By Henry T. Butlin, F.R.S., D.C.L., Surgeon to St. Bartholomew's Hospital; formerly Erasmus Wilson Professor of Pathology and Hunterian Professor of Surgery at the Royal College of Surgeons; and Walter G. Spencer, M.S., M.B. (Lond.), F. R. C. S., Surgeon to the Westminster Hospital, and in charge of Department for Diseases of Nose and Throat; formerly Erasmus Wilson, Professor of Pathology at the Royal College of Surgeons. Illustrated with 8 chromolithographs and 36 engravings. Cloth, pp. 475. Price $3.25. London, Paris, New York, Melbourne: Cassell & Company (Limited), 1900.
This article is only available in the PDF format. Download the PDF to view the article, as well as its associated figures and tables.
The first few chapters on the minor diseases of the tongue and semeiology are poorly written. The English is so badly distorted that it is necessary to re-read many sentences in order to grasp their meaning. We find such expressions as "the cutis vera of the mucous membrane," "either of the three," and such sentences as: "The patient finally died exhausted." "A Prussian soldier had his teeth driven into his mouth by a bullet." "In Green's case the cyst was the size of a small bird's egg at ten years of age." (Just think of an egg ten years old!) "The patient swallowed the next day." "The treatment is such treatment as is good for the cure of the eruption on the skin." These are but a few of the many. Such loose expressions as "the size of an ordinary nut" (peanut or cocoa-nut?), should not be used in a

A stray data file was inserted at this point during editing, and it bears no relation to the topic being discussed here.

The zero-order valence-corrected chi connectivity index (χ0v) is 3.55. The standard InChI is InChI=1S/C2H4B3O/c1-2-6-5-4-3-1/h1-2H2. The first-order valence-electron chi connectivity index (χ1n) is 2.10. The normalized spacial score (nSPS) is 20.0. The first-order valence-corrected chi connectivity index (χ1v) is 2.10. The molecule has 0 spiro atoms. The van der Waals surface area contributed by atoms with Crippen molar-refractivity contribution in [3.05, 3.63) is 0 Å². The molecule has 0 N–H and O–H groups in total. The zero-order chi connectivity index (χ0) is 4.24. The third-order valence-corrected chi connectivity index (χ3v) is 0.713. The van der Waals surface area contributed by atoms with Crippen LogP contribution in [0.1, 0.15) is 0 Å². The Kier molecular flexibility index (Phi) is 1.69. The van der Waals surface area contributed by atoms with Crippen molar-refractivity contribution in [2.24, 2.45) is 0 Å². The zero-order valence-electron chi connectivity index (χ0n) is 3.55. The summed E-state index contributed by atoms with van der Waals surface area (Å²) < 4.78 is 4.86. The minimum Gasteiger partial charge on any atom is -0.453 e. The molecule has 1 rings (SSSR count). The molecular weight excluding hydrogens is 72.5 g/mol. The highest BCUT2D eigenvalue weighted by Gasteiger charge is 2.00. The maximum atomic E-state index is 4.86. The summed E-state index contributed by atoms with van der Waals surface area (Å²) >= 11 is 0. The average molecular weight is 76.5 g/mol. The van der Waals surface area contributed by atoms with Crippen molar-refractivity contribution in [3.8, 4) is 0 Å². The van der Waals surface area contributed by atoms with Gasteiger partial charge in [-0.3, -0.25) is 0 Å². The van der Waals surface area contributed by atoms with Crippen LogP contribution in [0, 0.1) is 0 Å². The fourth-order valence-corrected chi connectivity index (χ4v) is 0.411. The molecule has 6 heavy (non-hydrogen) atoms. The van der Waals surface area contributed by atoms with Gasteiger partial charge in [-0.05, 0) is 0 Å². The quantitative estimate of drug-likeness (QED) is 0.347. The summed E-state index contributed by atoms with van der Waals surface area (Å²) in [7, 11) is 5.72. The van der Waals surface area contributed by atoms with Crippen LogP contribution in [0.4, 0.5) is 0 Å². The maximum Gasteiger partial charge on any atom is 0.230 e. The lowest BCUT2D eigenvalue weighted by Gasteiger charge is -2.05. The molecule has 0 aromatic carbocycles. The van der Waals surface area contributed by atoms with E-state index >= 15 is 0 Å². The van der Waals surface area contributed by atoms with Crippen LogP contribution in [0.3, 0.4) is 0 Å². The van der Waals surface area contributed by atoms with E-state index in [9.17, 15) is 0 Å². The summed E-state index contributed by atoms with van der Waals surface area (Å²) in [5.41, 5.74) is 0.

Diseases of the Tongue. JAMA. 1900;XXXV(19):1229. doi:10.1001/jama.1900.02460450045027